The next day, after breakfast, we observed the beautiful and colorful parade of 16 floats (each representing a barangay) along the National Highway as wound its way to the Santa Fe Sports and Cultural Center at the town proper.
Each float had their barangay’s beauty candidate, wearing a Kalanguya costume, on board. Floats were also bedecked with the barangay’s farm produce (chayote, eggplants, tomatoes, carrots, sweet potatoes, ginger, bananas, pechay, pineapples, etc.), baskets, walis tambo (tiger grass brooms) and flowers.
At the town proper, the street dancing competition unfolded with a street performance held in front of the municipal hall and the ground demonstrations at the Santa Fe Sports and Cultural Center. Both showcased the Kalanguya’s costumes, dance and musical instruments.
Alexis, Roel, Ms. Lelia E. Blancaflor (DOT Region 2 acting director), Ms. Imelda A. Garduque, also from DOT Region 2, and I were asked to judge the competition. We would also do so for the float competition. Three contingents – Kalahan, Canabaan National High School and Sta. Fe National High School presented story lines regarding a particular Kalanguya practice.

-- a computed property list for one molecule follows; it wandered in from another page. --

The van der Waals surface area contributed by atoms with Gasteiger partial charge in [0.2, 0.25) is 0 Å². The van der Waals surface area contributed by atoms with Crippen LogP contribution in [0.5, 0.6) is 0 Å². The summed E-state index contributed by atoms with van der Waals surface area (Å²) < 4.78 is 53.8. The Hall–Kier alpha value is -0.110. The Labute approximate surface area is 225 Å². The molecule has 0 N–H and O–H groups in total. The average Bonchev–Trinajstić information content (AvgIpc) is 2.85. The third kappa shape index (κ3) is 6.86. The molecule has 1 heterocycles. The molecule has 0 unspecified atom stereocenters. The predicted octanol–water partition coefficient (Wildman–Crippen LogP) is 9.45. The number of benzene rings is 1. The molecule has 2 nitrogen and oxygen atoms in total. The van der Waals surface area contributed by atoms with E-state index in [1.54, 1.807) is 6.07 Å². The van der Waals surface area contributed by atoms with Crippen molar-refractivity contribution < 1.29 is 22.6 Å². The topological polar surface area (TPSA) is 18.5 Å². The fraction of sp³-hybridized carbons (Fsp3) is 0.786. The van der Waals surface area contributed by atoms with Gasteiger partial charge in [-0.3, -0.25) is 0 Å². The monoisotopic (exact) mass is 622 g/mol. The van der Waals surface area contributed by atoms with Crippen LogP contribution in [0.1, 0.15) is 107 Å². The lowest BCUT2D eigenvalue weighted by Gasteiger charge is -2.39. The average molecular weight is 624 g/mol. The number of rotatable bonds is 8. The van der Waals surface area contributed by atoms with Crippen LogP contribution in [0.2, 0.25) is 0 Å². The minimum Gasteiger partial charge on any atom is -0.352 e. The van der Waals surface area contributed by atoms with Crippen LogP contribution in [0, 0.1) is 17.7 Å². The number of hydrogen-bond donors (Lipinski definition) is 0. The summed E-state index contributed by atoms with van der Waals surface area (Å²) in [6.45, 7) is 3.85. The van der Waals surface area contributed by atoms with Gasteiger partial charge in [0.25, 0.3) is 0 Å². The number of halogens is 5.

We also observed the padit, a grand canao (socio-religious celebration) ritual featuring the traditional (but shocking to others) butchering of pigs, native chickens and 2 carabaos. These were then boiled and served to all attendees. Tapey (native wine) was also served to guests while the bah-liw was chanted by tribal elders.
Later, officials, guests and barangay officials danced the tayaw, to the beat of gangha or gangsa (gongs). Indigenous sports such as bultong (wrestling), tug-of-war, bamboo pole climbing, wood chopping, gayang (spear throwing), hanggol (arm wrestling) and dapapnikillum (pig catching) plus tapey drinking and group chanting of the bah-liw were also featured.
Within the festival venue are 16 booths selling jams and jellies made from guava, santol, bignay or wild berries; farm produce such as camote, gabi, vegetables, yakun, sayote, etc.; Ifugao handicrafts such as rattan baskets, woodcarvings; tiger grass soft brooms; and exotic and beautiful handwoven fabrics used as tapis by women and g-strings by the men.